1

Okay, this is a little hard to explain. So here's an example:

My cousin became a Catholic. My relatives were shocked, since neither they or their ancestors had belonged to that religion.

As you can see, "had" here only agrees with the second item:

My cousin became a Catholic. My relatives were shocked, since they didn't belong to that religion.

My cousin became a Catholic. My relatives were shocked, since their ancestors hadn't belonged to that religion.

Is the first example common in English? (Structuring a sentence to only agree with the second item). Or there's a better way to structure sentences like these?

3
  • Which one is "the second item"? Sep 3, 2015 at 15:16
  • 1
    I'm not sure what you're asking. In all your examples, the bolded verb is plural, and agrees with a plural subject: relatives, ancestors or [neither they nor their ancestors].
    – user8399
    Sep 3, 2015 at 15:46
  • 1
    I don't know the answer, but I think the question is about the following. When discussing the relatives a past tense is used, but when discussing the ancestors the perfect past tense is used. The question is then whether the perfect past tense is correct, when discussing both the relatives and the ancestors together. Sep 3, 2015 at 20:01

2 Answers 2

2

One of the uses of Perfect tenses is to describe repetitive event or action in the past:

I've often thought I'd enjoy answering questions on StackExchange.
He mentioned that he had visited his aunt weekly before she passed.

Relatives and their ancestors' belonging to a religion could be considered repetitive because there are (usually) numerous ancestors and each of them likely belonged to some kind of religion.

Since the narration is in the Past tense ("relatives were shocked"), the author justifiedly used Past Perfect tense to refer to a repetitive act/event.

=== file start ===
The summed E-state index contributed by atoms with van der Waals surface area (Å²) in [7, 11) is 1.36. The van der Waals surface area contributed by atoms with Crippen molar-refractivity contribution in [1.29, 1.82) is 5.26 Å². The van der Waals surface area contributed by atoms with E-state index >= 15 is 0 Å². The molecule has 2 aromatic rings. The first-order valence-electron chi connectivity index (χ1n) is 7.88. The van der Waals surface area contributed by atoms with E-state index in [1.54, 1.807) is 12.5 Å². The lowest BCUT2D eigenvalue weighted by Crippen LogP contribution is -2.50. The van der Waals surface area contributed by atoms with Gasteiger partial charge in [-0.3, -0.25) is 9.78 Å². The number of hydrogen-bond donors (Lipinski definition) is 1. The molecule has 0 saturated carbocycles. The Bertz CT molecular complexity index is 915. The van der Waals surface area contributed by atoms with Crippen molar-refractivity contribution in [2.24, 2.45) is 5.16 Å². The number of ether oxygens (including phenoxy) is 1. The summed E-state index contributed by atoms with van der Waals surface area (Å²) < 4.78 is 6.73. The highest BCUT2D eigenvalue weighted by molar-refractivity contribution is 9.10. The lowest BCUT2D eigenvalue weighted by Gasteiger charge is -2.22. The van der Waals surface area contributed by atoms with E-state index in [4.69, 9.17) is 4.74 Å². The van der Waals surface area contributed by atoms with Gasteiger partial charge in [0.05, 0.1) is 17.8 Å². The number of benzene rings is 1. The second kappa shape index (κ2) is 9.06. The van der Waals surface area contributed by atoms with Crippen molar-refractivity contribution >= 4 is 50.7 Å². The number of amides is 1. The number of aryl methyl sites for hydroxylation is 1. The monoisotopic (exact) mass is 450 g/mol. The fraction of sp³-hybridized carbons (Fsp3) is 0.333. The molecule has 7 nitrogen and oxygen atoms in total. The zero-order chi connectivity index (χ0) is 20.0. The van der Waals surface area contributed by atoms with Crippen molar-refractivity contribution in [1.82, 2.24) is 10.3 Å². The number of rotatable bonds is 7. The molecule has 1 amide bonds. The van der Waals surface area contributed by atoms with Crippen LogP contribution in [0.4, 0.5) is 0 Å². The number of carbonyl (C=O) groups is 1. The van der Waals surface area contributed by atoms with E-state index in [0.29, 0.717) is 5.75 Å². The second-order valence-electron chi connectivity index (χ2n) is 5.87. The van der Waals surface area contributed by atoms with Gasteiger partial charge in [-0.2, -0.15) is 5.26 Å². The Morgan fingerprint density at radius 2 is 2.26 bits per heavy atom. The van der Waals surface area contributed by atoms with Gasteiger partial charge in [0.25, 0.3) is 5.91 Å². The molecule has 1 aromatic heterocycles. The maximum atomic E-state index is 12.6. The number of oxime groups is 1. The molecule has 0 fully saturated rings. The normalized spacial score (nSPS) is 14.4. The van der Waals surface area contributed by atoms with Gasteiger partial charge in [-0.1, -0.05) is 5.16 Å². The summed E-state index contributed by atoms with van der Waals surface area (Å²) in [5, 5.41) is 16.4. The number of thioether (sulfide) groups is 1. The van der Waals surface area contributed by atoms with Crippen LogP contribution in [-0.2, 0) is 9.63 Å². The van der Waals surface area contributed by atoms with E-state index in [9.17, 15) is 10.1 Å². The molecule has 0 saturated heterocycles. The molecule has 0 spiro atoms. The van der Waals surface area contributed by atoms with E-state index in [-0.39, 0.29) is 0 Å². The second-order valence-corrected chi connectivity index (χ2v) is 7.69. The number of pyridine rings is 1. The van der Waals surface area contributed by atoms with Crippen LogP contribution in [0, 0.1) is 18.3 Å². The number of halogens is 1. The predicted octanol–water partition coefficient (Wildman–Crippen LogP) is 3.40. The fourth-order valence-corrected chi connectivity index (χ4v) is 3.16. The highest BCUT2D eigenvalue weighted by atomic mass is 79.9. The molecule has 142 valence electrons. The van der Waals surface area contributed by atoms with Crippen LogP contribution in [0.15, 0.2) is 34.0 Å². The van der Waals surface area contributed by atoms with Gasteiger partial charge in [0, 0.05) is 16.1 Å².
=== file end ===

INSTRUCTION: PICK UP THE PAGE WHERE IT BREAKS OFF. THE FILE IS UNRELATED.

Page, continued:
I would probably have used "nor" instead of "or" in the second sentence.

1

Generally, verb tenses should match. So, either "had" applies to both or the sentence should be reworded. A sentence with different verb tenses is okay in certain situations, such as when an event in the past effects a later event, but they would need to be in separate clauses (better explained in this article: Grammar Girl).


The example would be a little less complicated if "neither" was removed by changing "that" to "another":

My cousin became a Catholic. My relatives were shocked, because they and their ancestors had belonged to another religion.


Then, the separate scenarios are easier to analyze:

My cousin became a Catholic. My relatives were shocked, because they belonged to another religion.

My cousin became a Catholic. My relatives were shocked, because their ancestors had belonged to another religion.


My first suggestion would be to drop the "had" altogether:

My cousin became a Catholic. My relatives were shocked, because they and their ancestors belonged to another religion.


I realize though that this is just an example, so if in some other case you absolutely need to use the past perfect tense, then the verb tenses should match. If using the same verb tense doesn't make sense, then, in my opinion, the sentence should be reworded (or even split into separate sentences), e.g.:

My cousin became a Catholic. My relatives were shocked, because they belonged to another religion, just as their ancestors had.

You must log in to answer this question.

Not the answer you're looking for? Browse other questions tagged .